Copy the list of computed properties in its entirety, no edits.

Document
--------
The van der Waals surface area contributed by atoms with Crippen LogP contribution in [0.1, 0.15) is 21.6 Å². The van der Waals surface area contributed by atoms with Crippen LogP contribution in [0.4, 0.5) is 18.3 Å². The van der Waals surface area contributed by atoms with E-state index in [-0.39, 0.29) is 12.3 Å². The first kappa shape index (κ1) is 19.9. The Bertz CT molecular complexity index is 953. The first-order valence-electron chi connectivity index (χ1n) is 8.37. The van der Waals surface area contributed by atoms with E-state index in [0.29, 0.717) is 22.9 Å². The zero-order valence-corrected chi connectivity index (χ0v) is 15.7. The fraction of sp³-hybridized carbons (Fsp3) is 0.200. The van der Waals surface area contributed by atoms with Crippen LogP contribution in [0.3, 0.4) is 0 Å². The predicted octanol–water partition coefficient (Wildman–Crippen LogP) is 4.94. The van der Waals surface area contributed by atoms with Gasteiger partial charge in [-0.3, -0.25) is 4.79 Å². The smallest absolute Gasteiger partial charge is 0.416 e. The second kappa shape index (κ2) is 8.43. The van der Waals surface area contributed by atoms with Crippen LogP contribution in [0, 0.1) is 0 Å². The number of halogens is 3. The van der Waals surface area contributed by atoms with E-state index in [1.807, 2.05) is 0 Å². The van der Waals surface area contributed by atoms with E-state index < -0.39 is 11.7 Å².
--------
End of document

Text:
The van der Waals surface area contributed by atoms with Crippen LogP contribution in [0.1, 0.15) is 21.6 Å². The van der Waals surface area contributed by atoms with Crippen LogP contribution in [0.4, 0.5) is 18.3 Å². The van der Waals surface area contributed by atoms with E-state index in [-0.39, 0.29) is 12.3 Å². The first kappa shape index (κ1) is 19.9. The Bertz CT molecular complexity index is 953. The first-order valence-electron chi connectivity index (χ1n) is 8.37. The van der Waals surface area contributed by atoms with E-state index in [0.29, 0.717) is 22.9 Å². The zero-order valence-corrected chi connectivity index (χ0v) is 15.7. The fraction of sp³-hybridized carbons (Fsp3) is 0.200. The van der Waals surface area contributed by atoms with Crippen LogP contribution in [0.3, 0.4) is 0 Å². The predicted octanol–water partition coefficient (Wildman–Crippen LogP) is 4.94. The van der Waals surface area contributed by atoms with Gasteiger partial charge in [-0.3, -0.25) is 4.79 Å². The smallest absolute Gasteiger partial charge is 0.416 e. The second kappa shape index (κ2) is 8.43. The van der Waals surface area contributed by atoms with Crippen LogP contribution in [0, 0.1) is 0 Å². The number of halogens is 3. The van der Waals surface area contributed by atoms with E-state index in [1.807, 2.05) is 0 Å². The van der Waals surface area contributed by atoms with E-state index < -0.39 is 11.7 Å².